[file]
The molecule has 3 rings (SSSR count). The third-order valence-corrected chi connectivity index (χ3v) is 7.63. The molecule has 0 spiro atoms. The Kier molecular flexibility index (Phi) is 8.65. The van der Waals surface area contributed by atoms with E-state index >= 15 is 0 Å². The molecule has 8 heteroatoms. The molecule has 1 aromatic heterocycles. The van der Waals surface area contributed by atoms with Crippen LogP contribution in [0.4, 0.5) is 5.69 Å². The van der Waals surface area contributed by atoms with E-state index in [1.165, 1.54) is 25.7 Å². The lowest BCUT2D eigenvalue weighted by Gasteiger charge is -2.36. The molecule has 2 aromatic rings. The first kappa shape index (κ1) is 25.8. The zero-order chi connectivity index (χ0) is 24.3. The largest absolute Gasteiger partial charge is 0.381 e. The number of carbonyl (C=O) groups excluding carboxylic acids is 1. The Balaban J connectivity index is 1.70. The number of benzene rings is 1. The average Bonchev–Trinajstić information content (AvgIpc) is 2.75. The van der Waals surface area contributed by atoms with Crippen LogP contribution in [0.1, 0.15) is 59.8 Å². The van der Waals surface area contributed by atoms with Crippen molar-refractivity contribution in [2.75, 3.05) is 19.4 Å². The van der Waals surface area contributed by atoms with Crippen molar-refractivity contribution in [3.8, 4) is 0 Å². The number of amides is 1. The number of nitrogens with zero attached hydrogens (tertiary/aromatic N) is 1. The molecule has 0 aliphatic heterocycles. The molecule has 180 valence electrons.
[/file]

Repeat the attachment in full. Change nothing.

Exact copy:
The molecule has 3 rings (SSSR count). The third-order valence-corrected chi connectivity index (χ3v) is 7.63. The molecule has 0 spiro atoms. The Kier molecular flexibility index (Phi) is 8.65. The van der Waals surface area contributed by atoms with E-state index >= 15 is 0 Å². The molecule has 8 heteroatoms. The molecule has 1 aromatic heterocycles. The van der Waals surface area contributed by atoms with Crippen LogP contribution in [0.4, 0.5) is 5.69 Å². The van der Waals surface area contributed by atoms with E-state index in [1.165, 1.54) is 25.7 Å². The lowest BCUT2D eigenvalue weighted by Gasteiger charge is -2.36. The molecule has 2 aromatic rings. The first kappa shape index (κ1) is 25.8. The zero-order chi connectivity index (χ0) is 24.3. The largest absolute Gasteiger partial charge is 0.381 e. The number of carbonyl (C=O) groups excluding carboxylic acids is 1. The Balaban J connectivity index is 1.70. The number of benzene rings is 1. The average Bonchev–Trinajstić information content (AvgIpc) is 2.75. The van der Waals surface area contributed by atoms with Crippen LogP contribution in [0.1, 0.15) is 59.8 Å². The van der Waals surface area contributed by atoms with Crippen molar-refractivity contribution in [2.75, 3.05) is 19.4 Å². The van der Waals surface area contributed by atoms with Crippen molar-refractivity contribution in [3.8, 4) is 0 Å². The number of amides is 1. The number of nitrogens with zero attached hydrogens (tertiary/aromatic N) is 1. The molecule has 0 aliphatic heterocycles. The molecule has 180 valence electrons.